Clarity and transparency now provided for the sentencing of offenders with mental disorders, developmental disorders or neurological impairments

BCL Solicitors’ Daniel Jackson reviews the recently published sentencing guideline for offenders with mental disorders, developmental disorders, or neurological impairments, which is effective from 1 October 2020.  Introduction The coronavirus pandemic has impacted on us all to differing degrees and presented extra challenges. One aspect, experienced by many, is the affect that the enforced changes…Continue Reading

A virtual judicial system: could COVID-19 change the way we work forever?

During the first week of lockdown, as we were all suddenly launched into a world lacking human contact and increasing conversations with our screens, I represented a client at the Supreme Court’s first ever remote hearing – Fowler v HMRC https://www.supremecourt.uk/cases/uksc-2018-0226.html. It is a case I have been running for the best part of 10…Continue Reading

A Northern Uni Bar Society

The Bar Professional Training Course is famed as a laborious nine months. As the newly elected President of the Junior Barristers Society at Leeds Beckett University (2019-2020), I wanted to introduce elements of the advocacy module of the BPTC along with a structured understanding of the pathway from Uni to the Bar, by setting up…Continue Reading

Regulation of experts.  Is the proposed cure worse than the disease?

The House of Lords Select Committee on Science & Technology recently published a report1 with a recommendation to provide the Forensic Science Regulator with statutory powers.  We disagree that this ‘solution’ is proportionate, necessary or adequate.  The report states, “The evidence we received points to failings in the use of forensic science in the criminal justice…Continue Reading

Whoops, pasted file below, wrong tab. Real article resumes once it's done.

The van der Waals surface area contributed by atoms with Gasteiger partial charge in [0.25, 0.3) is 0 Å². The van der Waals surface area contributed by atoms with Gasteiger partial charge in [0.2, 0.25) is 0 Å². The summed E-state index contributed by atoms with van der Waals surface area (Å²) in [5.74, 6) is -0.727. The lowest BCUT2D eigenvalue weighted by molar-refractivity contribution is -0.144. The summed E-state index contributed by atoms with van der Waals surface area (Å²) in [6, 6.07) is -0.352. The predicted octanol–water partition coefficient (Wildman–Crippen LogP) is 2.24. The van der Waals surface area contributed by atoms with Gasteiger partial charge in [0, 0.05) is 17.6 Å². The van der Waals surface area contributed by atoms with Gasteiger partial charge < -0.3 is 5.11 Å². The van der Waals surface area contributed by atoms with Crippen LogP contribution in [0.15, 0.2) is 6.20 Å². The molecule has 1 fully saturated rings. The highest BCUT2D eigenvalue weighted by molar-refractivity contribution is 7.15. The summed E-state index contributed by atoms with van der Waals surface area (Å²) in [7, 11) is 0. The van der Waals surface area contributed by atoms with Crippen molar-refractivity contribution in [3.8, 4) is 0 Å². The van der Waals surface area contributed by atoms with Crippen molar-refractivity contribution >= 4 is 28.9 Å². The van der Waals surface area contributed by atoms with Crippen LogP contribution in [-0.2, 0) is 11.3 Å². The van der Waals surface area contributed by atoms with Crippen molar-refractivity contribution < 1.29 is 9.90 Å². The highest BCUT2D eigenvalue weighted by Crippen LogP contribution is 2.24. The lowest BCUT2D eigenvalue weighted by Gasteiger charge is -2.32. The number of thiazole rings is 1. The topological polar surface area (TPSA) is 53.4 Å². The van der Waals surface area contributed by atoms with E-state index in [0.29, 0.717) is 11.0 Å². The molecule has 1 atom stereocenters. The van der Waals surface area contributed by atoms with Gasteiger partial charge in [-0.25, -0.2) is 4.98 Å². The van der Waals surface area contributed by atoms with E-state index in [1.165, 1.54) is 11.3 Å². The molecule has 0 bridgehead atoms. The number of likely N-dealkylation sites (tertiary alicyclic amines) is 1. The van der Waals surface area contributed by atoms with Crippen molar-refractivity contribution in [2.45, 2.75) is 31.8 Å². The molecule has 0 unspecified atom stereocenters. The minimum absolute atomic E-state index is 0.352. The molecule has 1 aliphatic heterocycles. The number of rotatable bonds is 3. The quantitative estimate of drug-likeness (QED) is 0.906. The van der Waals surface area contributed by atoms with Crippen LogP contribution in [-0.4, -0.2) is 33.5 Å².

A virtual judicial system: could COVID-19 change the way we work forever?

During the first week of lockdown, as we were all suddenly launched into a world lacking human contact and increasing conversations with our screens, I represented a client at the Supreme Court’s first ever remote hearing – Fowler v HMRC https://www.supremecourt.uk/cases/uksc-2018-0226.html. It is a case I have been running for the best part of 10…Continue Reading

Regulation of experts.  Is the proposed cure worse than the disease?

The House of Lords Select Committee on Science & Technology recently published a report1 with a recommendation to provide the Forensic Science Regulator with statutory powers.  We disagree that this ‘solution’ is proportionate, necessary or adequate.  The report states, “The evidence we received points to failings in the use of forensic science in the criminal justice…Continue Reading

The New Normal

  When I was asked to write an article back at the beginning of March about new ideas or innovation in my capacity of CEO of Quartz Barristers, the world was a very different place. A distant ‘normal’ and somewhere I do not think we will ever return, and perhaps in some ways, a place…Continue Reading

Is there an “existential threat” to barristers”

The Bar Council conducted a survey recently of chambers nationally, and got 157 replies.  Their report makes worrying reading, because they see an “existential threat” to barristers generally. Their findings show that regional chambers have been affected worse by the pandemic crisis than London ones, and that 31% of regional sets believe they will collapse…Continue Reading

COVID-19 In Prisons – A Major Public Health Risk

  The coronavirus pandemic presents formidable challenges for prisons worldwide – challenges they will struggle to meet, with potentially grave consequences for the health of prisoners, prison staff, their families, and all of us. This is a fast-moving situation: since the outbreak was declared a pandemic on 12 March, prisoners and prison staff have tested…Continue Reading